National Alcohol Strategy
The draft National Alcohol Strategy, released for public consultation in December 2017 by the Ministerial Drug and Alcohol Forum, describes priority actions to prevent and minimise alcohol-related harm. The Australian wine industry strongly supports targeted policies and programs aimed at achieving this goal. However, we have significant concerns with the draft Strategy as it fails to highlight the positive long term trends of improved drinking habits in the community and analyse the reasons for that improvement. The majority of the identified actions are broad-based regulatory and pricing measures, including minimum pricing, increased taxation and availability restrictions. Many of the actions also simply call for tightening of current restrictions.
Government evidence already exists clearly identifying where alcohol harm is prevalent and scarce budgetary funds should be strategically and surgically targeted to address the causal factors leading to that harm. There is also no acknowledgement of the efforts made by industry in promoting responsible consumption messaging, for example, including voluntary programs such as pregnancy labelling and point-of-sale messaging, or industry’s strong support for existing secondary supply laws.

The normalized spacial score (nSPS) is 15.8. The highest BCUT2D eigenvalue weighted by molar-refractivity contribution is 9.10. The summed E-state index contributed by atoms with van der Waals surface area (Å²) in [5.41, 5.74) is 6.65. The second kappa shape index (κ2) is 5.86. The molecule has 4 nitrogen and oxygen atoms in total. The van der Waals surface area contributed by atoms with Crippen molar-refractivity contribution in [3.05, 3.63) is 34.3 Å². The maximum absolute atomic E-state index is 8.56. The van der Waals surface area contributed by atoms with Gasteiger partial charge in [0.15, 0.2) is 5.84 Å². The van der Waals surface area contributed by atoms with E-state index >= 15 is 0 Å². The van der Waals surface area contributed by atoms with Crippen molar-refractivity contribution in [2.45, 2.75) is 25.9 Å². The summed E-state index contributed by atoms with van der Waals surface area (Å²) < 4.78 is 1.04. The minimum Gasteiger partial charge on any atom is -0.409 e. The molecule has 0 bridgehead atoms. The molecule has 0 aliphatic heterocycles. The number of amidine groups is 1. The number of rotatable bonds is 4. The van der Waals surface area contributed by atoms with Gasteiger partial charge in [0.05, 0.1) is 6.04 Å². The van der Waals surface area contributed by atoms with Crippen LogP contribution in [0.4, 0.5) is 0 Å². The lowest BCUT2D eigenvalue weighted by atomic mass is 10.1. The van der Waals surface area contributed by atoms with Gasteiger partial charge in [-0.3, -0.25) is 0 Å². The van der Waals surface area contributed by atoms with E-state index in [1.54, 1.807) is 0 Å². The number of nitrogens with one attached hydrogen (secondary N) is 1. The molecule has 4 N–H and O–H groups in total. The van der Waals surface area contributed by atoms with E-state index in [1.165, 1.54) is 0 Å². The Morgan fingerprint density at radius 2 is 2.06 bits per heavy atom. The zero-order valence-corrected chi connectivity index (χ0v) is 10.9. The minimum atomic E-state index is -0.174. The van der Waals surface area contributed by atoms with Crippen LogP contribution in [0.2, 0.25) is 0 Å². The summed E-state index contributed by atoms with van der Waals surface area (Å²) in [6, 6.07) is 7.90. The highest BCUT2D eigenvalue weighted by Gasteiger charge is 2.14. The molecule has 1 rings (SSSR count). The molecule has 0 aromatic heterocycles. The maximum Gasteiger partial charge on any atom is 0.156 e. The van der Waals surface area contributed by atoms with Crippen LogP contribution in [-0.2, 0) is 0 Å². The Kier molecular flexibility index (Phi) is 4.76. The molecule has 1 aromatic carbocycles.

The Government’s National Drug Strategy Household Survey 2016 has demonstrated positive trends. Since 2004, the percentage of 12-17 year olds abstaining from alcohol has increased from 54% to 82%. For the same age group their drinking at lifetime risky drinking levels has decreased from 6% to 1%, and those drinking at levels risking harm on single occasions decreased from 17% to 5%, in the same time period. More pregnant women are also abstaining from alcohol consumption during pregnancy (56% in 2016 c.f. 40% in 2007). More considered analysis is required to work out the key drivers of these improvements.
We are also very concerned that the document explicitly excludes industry as an ongoing partner and stakeholder in future program development and delivery.